A below-normal Atlantic Hurricane season with between three to six hurricanes is likely for 2015, according to the National Oceanic and Atmospheric Administration.
NOAA's forecast is predicting a 70 percent likelihood of six to 11 named storms, with zero to two major hurricanes.
Hurricane season officially runs June 1 through Nov. 30. But this season's first storm, Tropical Storm Ana, came ashore in North Carolina earlier this month, bringing rain from Virginia to South Carolina. It did not cause any major problems.
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This will be the 10th hurricane season since hurricanes Katrina and Rita devastated the Gulf Coast.
Administrator Kathryn Sullivan joined Joe Nimmich, deputy director of the Federal Emergency Management Administration, and New Orleans Mayor Mitch Landrieu at a news conference Wednesday to release the forecast.
"A below-normal season doesn’t mean we’re off the hook. As we’ve seen before, below-normal seasons can still produce catastrophic impacts to communities," Sullivan said.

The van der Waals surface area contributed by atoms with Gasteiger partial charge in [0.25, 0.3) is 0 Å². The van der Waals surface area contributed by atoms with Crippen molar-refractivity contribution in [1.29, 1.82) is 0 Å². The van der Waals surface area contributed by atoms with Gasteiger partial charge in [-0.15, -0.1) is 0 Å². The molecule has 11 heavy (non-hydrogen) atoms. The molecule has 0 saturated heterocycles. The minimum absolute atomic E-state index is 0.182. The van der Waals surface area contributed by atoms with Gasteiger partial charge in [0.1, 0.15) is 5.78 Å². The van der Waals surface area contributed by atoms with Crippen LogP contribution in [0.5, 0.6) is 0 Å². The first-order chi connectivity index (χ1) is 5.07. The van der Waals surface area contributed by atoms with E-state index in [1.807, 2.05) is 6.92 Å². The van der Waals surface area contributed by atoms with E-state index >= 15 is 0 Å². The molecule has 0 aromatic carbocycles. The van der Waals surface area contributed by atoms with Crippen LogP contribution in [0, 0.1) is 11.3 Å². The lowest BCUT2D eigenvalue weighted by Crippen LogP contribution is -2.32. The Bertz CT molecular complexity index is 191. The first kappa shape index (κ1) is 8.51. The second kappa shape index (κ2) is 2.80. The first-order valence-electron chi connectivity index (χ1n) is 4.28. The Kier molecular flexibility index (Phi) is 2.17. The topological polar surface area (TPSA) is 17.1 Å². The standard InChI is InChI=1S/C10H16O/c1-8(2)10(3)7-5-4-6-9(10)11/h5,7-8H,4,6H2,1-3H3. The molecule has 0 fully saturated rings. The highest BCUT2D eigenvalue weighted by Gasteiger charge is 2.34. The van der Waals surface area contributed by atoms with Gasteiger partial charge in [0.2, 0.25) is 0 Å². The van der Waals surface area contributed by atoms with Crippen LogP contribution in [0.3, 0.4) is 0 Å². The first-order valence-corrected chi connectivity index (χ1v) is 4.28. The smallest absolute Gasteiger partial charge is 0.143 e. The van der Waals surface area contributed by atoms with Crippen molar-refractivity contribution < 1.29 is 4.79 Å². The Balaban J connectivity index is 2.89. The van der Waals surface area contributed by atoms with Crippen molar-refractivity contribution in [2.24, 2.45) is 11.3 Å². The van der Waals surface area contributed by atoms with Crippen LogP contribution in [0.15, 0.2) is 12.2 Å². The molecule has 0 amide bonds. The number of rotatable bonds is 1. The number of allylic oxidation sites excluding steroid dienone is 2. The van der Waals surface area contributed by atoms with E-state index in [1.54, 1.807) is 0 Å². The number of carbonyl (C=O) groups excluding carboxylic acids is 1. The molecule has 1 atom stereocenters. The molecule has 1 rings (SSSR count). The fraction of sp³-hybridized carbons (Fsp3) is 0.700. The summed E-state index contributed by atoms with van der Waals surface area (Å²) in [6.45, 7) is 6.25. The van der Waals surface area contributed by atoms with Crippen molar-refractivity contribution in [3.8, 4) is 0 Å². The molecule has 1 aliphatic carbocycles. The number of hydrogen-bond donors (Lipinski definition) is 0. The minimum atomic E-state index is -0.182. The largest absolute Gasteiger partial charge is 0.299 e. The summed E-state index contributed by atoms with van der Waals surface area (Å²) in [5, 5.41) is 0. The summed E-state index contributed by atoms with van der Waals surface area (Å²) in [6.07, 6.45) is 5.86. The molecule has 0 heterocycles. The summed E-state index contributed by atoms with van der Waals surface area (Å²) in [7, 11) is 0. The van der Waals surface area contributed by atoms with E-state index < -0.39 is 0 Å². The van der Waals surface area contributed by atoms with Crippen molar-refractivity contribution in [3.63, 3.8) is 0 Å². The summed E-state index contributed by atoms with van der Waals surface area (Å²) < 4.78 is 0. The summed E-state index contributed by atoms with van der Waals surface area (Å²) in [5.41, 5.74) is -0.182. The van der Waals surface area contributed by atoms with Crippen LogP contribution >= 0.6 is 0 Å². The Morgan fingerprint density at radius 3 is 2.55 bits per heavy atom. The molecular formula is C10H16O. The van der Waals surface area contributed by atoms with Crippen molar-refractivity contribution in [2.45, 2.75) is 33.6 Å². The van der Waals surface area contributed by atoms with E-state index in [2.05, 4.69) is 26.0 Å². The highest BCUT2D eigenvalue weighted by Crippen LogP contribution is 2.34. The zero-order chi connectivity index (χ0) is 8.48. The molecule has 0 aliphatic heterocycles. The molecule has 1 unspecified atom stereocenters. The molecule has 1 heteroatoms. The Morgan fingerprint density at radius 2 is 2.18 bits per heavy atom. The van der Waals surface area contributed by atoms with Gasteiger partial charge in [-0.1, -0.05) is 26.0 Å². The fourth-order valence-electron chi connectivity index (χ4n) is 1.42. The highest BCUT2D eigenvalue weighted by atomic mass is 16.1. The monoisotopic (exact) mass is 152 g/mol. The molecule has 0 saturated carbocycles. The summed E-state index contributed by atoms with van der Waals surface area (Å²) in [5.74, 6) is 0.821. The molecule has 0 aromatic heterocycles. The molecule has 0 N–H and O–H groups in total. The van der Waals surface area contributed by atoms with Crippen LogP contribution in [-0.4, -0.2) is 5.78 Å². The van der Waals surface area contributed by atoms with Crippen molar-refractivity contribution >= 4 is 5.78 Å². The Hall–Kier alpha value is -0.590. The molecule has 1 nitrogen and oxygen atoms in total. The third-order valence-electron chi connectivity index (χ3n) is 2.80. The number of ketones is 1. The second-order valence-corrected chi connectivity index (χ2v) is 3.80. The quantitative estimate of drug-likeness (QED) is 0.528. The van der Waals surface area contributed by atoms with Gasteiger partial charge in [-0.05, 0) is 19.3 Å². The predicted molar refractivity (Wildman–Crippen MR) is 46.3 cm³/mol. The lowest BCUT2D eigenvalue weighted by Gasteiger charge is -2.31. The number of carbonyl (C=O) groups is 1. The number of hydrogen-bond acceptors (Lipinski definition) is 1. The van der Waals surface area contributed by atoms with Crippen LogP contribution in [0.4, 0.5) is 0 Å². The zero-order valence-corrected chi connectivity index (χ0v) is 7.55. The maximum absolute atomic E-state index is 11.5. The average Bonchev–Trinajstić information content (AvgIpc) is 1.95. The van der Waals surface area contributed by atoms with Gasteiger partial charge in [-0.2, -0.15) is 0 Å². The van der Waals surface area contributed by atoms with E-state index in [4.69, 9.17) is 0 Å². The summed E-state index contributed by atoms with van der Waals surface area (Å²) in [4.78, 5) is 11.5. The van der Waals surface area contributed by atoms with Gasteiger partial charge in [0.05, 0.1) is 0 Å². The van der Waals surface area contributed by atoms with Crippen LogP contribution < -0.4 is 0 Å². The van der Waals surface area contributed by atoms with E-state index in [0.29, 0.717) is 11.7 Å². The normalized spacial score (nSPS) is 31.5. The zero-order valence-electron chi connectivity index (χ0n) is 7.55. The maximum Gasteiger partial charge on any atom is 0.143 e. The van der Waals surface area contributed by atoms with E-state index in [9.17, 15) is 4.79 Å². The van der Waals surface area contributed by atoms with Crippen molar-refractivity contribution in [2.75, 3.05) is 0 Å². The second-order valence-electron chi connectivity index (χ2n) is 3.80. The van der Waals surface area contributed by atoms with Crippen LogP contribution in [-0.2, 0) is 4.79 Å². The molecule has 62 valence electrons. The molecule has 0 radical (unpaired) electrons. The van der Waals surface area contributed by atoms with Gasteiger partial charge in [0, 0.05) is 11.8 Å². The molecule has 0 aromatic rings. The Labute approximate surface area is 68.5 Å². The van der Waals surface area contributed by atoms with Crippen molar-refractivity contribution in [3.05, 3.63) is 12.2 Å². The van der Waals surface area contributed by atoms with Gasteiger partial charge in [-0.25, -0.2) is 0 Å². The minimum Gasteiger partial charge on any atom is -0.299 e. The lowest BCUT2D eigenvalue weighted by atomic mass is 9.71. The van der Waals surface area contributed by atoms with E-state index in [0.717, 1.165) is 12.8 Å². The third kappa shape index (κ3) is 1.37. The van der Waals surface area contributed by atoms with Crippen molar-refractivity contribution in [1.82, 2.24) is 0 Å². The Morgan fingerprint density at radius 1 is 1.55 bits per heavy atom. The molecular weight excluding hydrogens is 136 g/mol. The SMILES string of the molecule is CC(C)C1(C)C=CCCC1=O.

The weather phenomenon called El Nino generally means fewer hurricanes. But the head of the National Weather Service's Climate Prediction Center, Mike Halpert, said in March that this year's El Nino is happening late and is weak.
University of Colorado scientists William Gray and Philip Klotzenbach said in April that they expect one of the least active seasons since the mid-20th century, based on the chance of an El Nino of at least moderate strength this summer and fall. Their early prediction was for seven named storms, three of them hurricanes, and one of those hurricanes major.
In an email Tuesday, Klotzbach said the El Nino has strengthened considerably since March.
"At this point, it is best to characterize it as a moderate-strength event, and we anticipate the event to likely be strong by the peak of the Atlantic hurricane season," he wrote. "A strong El Nino will likely significantly reduce storm formation in the Atlantic basin."
El Nino is a warming in one part of the central Pacific. It changes weather patterns worldwide. In addition to fewer Atlantic hurricanes, El Ninos are associated with flooding in some places, droughts elsewhere and generally warmer global temperatures.